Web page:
Read Time: 5 mins | Crime | Investigation | Serial Fiction | Part 1
Her eyes had pleaded for me to come to her rescue. And regrettably, I smiled and wagged my finger at her. I thought she was just a child throwing a tantrum. The face staring back at me from the morning paper, however, with haunting eyes that scoured my soul, brown hair, and a birth mark on her left hand, belonged to her. Yesterday I could have been her hero, but today she was a nightmare I couldn’t bring myself to live with.
The officer took my statement. Very thorough and detailed. It’s how my mind works. Somebody once told me that I should get assessed for Asperger’s, as they reckon, I might be on the spectrum. I reckon they ought to mind their business. I step into the frigid wind of an autumn afternoon behind Wembley Stadium. It’s raining, and the sidewalk is slippery, and my shoes drink every ounce of water like a sponge. My timing is perfect, as the bus will arrive at 2:17 and it is just a quarter past two. I could see the old double decker, inching its way along with the traffic.
I don’t like crowds, and I stand just a few steps away from the bus stop. People always stare at me funny but there is nothing to see here. I wear the same outfit every day, blue sweater, blue slacks, and black soft soled shoes as I walk a lot. And I always cut my hair in the same style every second Thursday of the month at old Mr. Ryan’s Barbershop. He gives all the kids free chocolate. Says I’m just a big kid. There is nothing exceptional about me, yet they continue to stare, and I turn away after swearing at them with my inner voice.
I can remember the car he had taken her into. A beige Ford Escort Mk 2. Old school, clean as a whistle. Perhaps this is the wrong simile, as there are too many germs in a whistle. But the car was in mint condition, as he obviously appreciated the classics. It had a Scooby-Doo air freshener hanging from the mirror, and a small picture of the virgin. He was probably religious. But I never saw the license plate. Maybe there was none. But I would have remembered that.
At the rate the bus was going, I would be home in twenty minutes. The passenger next to me turned up his nose and chose another seat.
“You smell like piss, mate.” He said it loud enough so everyone else could hear him.
I already knew that. I couldn’t find a fresh pair of slacks this morning. So, I chose the one I fell asleep wearing. And I couldn’t bloody well come to the station in me undies, they’d think I was weird. But I needed to tell the police what I had seen. She would have been missing for an entire day now, give or take a few minutes. I ignore him.
I was hungry. But McDonald’s had banned me from all their franchises. “All of them?” I had asked the officer at the time. It was so silly, as I had been to McDonald’s every day since then and not one manager ever recognized me. I never bought anything. I would do it just to see how committed the legal system was. All I had done was wet myself waiting in line for a cheeseburger. I needed to pee so badly, but I had to watch them prepare my sandwich every step of the way. And I had explained that very reason quite clearly when they accosted me. I had heard horror stories, just like everyone else. But they got angry, and it led to a fight. I came in a close second, and I’m immensely proud of that. And then I got arrested and charged with assault. So much for a fair legal system.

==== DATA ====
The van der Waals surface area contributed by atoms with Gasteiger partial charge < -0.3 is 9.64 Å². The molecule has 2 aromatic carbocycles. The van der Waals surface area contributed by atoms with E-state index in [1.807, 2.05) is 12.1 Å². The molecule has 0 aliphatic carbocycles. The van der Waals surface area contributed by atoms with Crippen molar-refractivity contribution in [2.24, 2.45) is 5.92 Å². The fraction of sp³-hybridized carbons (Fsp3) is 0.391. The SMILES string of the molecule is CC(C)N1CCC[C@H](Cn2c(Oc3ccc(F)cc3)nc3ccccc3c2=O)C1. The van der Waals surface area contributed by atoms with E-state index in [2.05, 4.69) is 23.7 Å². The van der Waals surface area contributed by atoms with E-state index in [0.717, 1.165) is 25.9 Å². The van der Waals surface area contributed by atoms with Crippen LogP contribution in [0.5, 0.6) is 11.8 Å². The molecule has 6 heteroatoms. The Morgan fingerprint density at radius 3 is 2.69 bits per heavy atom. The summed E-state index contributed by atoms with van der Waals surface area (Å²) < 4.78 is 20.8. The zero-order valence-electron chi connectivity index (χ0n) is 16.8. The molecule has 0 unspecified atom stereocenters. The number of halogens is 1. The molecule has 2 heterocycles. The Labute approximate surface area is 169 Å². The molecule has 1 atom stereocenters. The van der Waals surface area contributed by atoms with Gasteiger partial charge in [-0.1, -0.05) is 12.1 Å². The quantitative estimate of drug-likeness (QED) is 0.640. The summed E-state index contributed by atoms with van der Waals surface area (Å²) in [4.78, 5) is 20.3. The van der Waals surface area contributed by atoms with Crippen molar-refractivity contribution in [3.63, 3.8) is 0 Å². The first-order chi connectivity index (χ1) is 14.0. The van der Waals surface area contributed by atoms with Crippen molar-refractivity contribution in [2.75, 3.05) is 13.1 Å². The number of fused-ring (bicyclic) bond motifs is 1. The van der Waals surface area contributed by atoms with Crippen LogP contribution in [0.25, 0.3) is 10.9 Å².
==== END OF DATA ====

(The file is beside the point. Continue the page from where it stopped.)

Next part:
I hopped off the moving bus as it slowed near Greggs Bakery, after deciding that I wanted a donut; the one with the strawberry jelly, that spills and stains every one of my blue sweaters. The manager knows me, and prepares one for me as he sees me walking in.
“Evening Kelly.” He always smiles when he sees me. He was a friend. I have known him as long as I’ve known my barber, Mr. Ryan.
“It won’t be evening for another three hours and fourteen minutes. Thank you, Mr. Kelly.”
I know he prepares the donuts so that I don’t have to be around his customers for too long. It’s not my fault I wet the bed. Sometimes getting up to go to the bathroom is a problem. But I understand, and so does Mr. Kelly. I’d give him gambling tips for the races in Tokyo as payment. He says I have a good eye for horses. I could never understand his addiction to gambling. If he had said he was addicted to the Magical World of Harry Potter, I would understand. But spending money on horses? To each their own.
Then, out of the corner of my eye, I saw him. Strawberry jelly spilled all over my hands and I hurriedly stuffed the remaining donut into my mouth. Wiping the back of my hand on my sweater as I drifted closer. It was him. The same guy, who had driven off in the beige MK2. He was wearing the same clothes as well. Unbelievable.
He was placing a notice in the window of the small bookshop run by Mrs. Craddock. But he was in a wheelchair, which had the name of a local restaurant embroidered into the back rest. Maybe I was wrong. There was a woman with him, handing him additional flyers, which he stapled to every lamp post they encountered. She even handed some out to the school kids. I followed them all the way to the handicap parking spot behind the Woolworths and watched as he hauled himself up into the driver seat. The lady then folded the wheelchair and placed it into the boot of the car. There was the same Scooby-Doo air freshener, and the same picture of the weeping Madonna. It was him. Maybe I was mistaken and maybe it was not the same child that was reported missing.
As he drove off, he dumped the remaining flyers out the window, and the evening wind took them to random destinations. I followed the green piece of paper as fate brought one directly to my soggy soft-soled shoes.
“Help Wanted. One hour Per week. Call the number listed.” I read it aloud.
This had to be the wrong man.
To be continued…
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